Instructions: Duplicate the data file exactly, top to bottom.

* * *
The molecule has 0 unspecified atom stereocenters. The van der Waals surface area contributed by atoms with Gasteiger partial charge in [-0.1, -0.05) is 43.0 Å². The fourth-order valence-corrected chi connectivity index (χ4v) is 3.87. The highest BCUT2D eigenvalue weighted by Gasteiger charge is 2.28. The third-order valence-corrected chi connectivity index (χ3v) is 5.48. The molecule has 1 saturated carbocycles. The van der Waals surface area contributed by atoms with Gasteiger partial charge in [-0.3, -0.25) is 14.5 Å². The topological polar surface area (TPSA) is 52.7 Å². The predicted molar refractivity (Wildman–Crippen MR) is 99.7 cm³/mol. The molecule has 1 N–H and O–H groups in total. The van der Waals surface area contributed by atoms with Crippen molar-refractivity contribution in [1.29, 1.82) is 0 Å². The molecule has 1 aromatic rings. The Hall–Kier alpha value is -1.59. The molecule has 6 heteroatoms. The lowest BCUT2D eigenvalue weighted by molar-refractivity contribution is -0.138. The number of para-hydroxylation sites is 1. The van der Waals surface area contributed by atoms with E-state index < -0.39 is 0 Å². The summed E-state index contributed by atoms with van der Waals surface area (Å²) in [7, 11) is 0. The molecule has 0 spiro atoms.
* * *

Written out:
The molecule has 0 unspecified atom stereocenters. The van der Waals surface area contributed by atoms with Gasteiger partial charge in [-0.1, -0.05) is 43.0 Å². The fourth-order valence-corrected chi connectivity index (χ4v) is 3.87. The highest BCUT2D eigenvalue weighted by Gasteiger charge is 2.28. The third-order valence-corrected chi connectivity index (χ3v) is 5.48. The molecule has 1 saturated carbocycles. The van der Waals surface area contributed by atoms with Gasteiger partial charge in [-0.3, -0.25) is 14.5 Å². The topological polar surface area (TPSA) is 52.7 Å². The predicted molar refractivity (Wildman–Crippen MR) is 99.7 cm³/mol. The molecule has 1 N–H and O–H groups in total. The van der Waals surface area contributed by atoms with Crippen molar-refractivity contribution in [1.29, 1.82) is 0 Å². The molecule has 1 aromatic rings. The Hall–Kier alpha value is -1.59. The molecule has 6 heteroatoms. The lowest BCUT2D eigenvalue weighted by molar-refractivity contribution is -0.138. The number of para-hydroxylation sites is 1. The van der Waals surface area contributed by atoms with E-state index < -0.39 is 0 Å². The summed E-state index contributed by atoms with van der Waals surface area (Å²) in [7, 11) is 0. The molecule has 0 spiro atoms.